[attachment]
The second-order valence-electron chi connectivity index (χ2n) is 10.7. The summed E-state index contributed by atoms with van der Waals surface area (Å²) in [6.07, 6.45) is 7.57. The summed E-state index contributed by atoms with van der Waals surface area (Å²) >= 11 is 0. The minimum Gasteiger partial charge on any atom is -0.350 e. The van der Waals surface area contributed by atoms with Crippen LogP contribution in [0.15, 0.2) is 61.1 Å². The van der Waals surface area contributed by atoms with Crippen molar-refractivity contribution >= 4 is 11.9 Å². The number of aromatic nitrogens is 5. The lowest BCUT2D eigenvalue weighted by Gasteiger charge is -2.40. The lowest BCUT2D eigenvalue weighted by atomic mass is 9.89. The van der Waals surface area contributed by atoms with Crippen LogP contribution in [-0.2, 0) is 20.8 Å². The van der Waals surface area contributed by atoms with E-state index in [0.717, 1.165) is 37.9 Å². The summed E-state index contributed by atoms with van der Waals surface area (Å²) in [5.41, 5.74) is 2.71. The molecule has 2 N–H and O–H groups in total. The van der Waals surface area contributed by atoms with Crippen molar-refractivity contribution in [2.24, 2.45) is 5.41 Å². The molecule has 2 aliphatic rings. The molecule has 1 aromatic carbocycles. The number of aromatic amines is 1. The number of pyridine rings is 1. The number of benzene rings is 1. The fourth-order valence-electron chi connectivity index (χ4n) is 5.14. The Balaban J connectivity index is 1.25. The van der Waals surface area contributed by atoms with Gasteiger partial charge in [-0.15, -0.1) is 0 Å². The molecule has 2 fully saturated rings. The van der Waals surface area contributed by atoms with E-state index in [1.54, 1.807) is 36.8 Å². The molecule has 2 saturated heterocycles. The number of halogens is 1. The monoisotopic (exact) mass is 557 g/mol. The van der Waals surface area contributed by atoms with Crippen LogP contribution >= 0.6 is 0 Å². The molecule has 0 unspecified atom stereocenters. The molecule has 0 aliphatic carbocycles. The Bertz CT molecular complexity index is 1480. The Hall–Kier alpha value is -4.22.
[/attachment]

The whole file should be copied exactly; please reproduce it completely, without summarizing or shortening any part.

The second-order valence-electron chi connectivity index (χ2n) is 10.7. The summed E-state index contributed by atoms with van der Waals surface area (Å²) in [6.07, 6.45) is 7.57. The summed E-state index contributed by atoms with van der Waals surface area (Å²) >= 11 is 0. The minimum Gasteiger partial charge on any atom is -0.350 e. The van der Waals surface area contributed by atoms with Crippen LogP contribution in [0.15, 0.2) is 61.1 Å². The van der Waals surface area contributed by atoms with Crippen molar-refractivity contribution >= 4 is 11.9 Å². The number of aromatic nitrogens is 5. The lowest BCUT2D eigenvalue weighted by Gasteiger charge is -2.40. The lowest BCUT2D eigenvalue weighted by atomic mass is 9.89. The van der Waals surface area contributed by atoms with Crippen LogP contribution in [-0.2, 0) is 20.8 Å². The van der Waals surface area contributed by atoms with E-state index in [0.717, 1.165) is 37.9 Å². The summed E-state index contributed by atoms with van der Waals surface area (Å²) in [5.41, 5.74) is 2.71. The molecule has 2 N–H and O–H groups in total. The van der Waals surface area contributed by atoms with Crippen molar-refractivity contribution in [2.24, 2.45) is 5.41 Å². The molecule has 2 aliphatic rings. The molecule has 1 aromatic carbocycles. The number of aromatic amines is 1. The number of pyridine rings is 1. The number of benzene rings is 1. The fourth-order valence-electron chi connectivity index (χ4n) is 5.14. The Balaban J connectivity index is 1.25. The van der Waals surface area contributed by atoms with Gasteiger partial charge in [-0.15, -0.1) is 0 Å². The molecule has 2 fully saturated rings. The van der Waals surface area contributed by atoms with E-state index in [1.54, 1.807) is 36.8 Å². The molecule has 2 saturated heterocycles. The number of halogens is 1. The monoisotopic (exact) mass is 557 g/mol. The van der Waals surface area contributed by atoms with Crippen LogP contribution >= 0.6 is 0 Å². The molecule has 0 unspecified atom stereocenters. The molecule has 0 aliphatic carbocycles. The Bertz CT molecular complexity index is 1480. The Hall–Kier alpha value is -4.22.